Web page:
by Timothy Sandefur
Combs Spouts Off has some reflections on Bert Gall’s TCS article about whether the Kelo backlash has accomplished significant results. As I mentioned earlier, my initially negative assessment of the reforms we've seen in eminent domain have been somewhat tempered by more recent laws that do provide powerful protections for property rights—laws such as Florida's, which specifically declare that government may not seize property and give it to private developers by simply declaring the property to be "blighted."
I am not a pessimist about eminent domain—in fact, I was the first writer to take an optimistic view of the Kelo case, pointing out shortly after it was decided that it was the first time any Supreme Court Justice (let alone four!) had found that the Fifth Amendment limited the power of eminent domain. But I'm also not an optimist in the face of the facts. Most of the laws we’ve seen since the Kelo case have provided little meaningful protection for property rights. That’s about 2/3. We can hope for more significant protections in the future, but for now, most state legislatures seem content to put a bandaid on the problem by saying it’s okay to go on seizing property if they call it "blighted."
Optimism and pessimism, I think, is really beside the point. Eminent domain abuse, as I argue in my forthcoming Michigan State Law Review article, is only a symptom of a much wider breakdown in political philosophy—a breakdown, that is, in Americans’ understanding of property rights, that is traceable to the Progressive Era.
Political and legal elites today see property rights as essentially permissions granted to citizens by the government, and subject to government expropriation in the service of the "greater good." As Justice Brandeis put it, "rights of property and the liberty of the individual must be remolded, from time to time, to meet the changing needs of society." Without changing that cultural assumption—and restoring the Founders' view that property is a fundamental right that government has no legitimate authority to violate—any other reform can only be a surface-level patch. But cultural change requires a reawakening to our founding principles that will take long, hard work.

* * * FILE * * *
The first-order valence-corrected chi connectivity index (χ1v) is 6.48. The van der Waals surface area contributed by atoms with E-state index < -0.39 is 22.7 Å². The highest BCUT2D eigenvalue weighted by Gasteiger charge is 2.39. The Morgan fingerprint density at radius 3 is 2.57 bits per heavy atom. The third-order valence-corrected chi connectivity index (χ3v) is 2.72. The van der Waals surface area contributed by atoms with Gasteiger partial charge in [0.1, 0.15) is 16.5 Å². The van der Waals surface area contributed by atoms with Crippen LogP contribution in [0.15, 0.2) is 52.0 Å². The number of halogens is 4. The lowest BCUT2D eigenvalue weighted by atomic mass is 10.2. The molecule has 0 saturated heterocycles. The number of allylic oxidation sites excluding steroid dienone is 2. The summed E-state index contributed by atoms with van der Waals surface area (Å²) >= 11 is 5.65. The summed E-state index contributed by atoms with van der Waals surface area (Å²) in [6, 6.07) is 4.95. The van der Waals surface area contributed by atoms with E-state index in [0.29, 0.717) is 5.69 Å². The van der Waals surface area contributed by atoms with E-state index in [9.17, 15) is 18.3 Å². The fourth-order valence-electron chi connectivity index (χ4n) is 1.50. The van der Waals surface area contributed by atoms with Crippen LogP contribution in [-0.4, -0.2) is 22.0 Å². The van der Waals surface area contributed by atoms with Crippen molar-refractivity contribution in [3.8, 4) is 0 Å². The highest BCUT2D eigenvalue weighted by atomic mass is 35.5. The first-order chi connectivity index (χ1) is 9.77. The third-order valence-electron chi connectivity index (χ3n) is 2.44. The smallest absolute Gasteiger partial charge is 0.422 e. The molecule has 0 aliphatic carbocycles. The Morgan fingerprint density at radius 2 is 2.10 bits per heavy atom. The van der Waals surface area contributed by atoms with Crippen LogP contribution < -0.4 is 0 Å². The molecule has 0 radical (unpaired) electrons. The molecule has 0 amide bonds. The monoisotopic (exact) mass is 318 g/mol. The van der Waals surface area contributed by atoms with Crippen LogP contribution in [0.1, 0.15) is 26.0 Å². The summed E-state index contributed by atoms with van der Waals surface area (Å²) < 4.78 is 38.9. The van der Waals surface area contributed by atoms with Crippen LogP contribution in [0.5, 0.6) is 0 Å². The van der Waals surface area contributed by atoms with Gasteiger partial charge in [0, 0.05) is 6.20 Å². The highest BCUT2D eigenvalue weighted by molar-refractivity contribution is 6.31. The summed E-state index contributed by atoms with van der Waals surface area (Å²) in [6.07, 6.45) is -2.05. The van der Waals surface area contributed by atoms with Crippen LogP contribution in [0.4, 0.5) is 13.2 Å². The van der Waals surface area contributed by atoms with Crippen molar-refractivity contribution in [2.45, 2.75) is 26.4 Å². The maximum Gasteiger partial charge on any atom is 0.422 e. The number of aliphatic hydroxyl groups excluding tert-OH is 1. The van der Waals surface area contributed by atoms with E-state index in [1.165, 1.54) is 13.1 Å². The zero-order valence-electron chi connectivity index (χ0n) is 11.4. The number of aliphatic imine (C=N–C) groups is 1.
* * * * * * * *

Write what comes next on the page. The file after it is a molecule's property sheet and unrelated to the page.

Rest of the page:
But that work is progressing. Americans are waking up to the importance of property rights. Even liberals, who have worked long and hard to the detriment of property rights, are being forced to reconsider their views in at least some degree, and to see that the Progressive theory lays its burdens hardest on the poor and the middle class. They're learning—slowly but surely—that when government can take away the earnings of the rich to give to the poor, the rich will soon learn how to use that trick for themselves. The only proper solution—the only way to live in civilized society—is to stop using government’s coercive powers against each other in this way, and, in James Madison's words, to "impartially secure to every man, whatever is his own."
Update: Ilya Somin has some further thoughts here.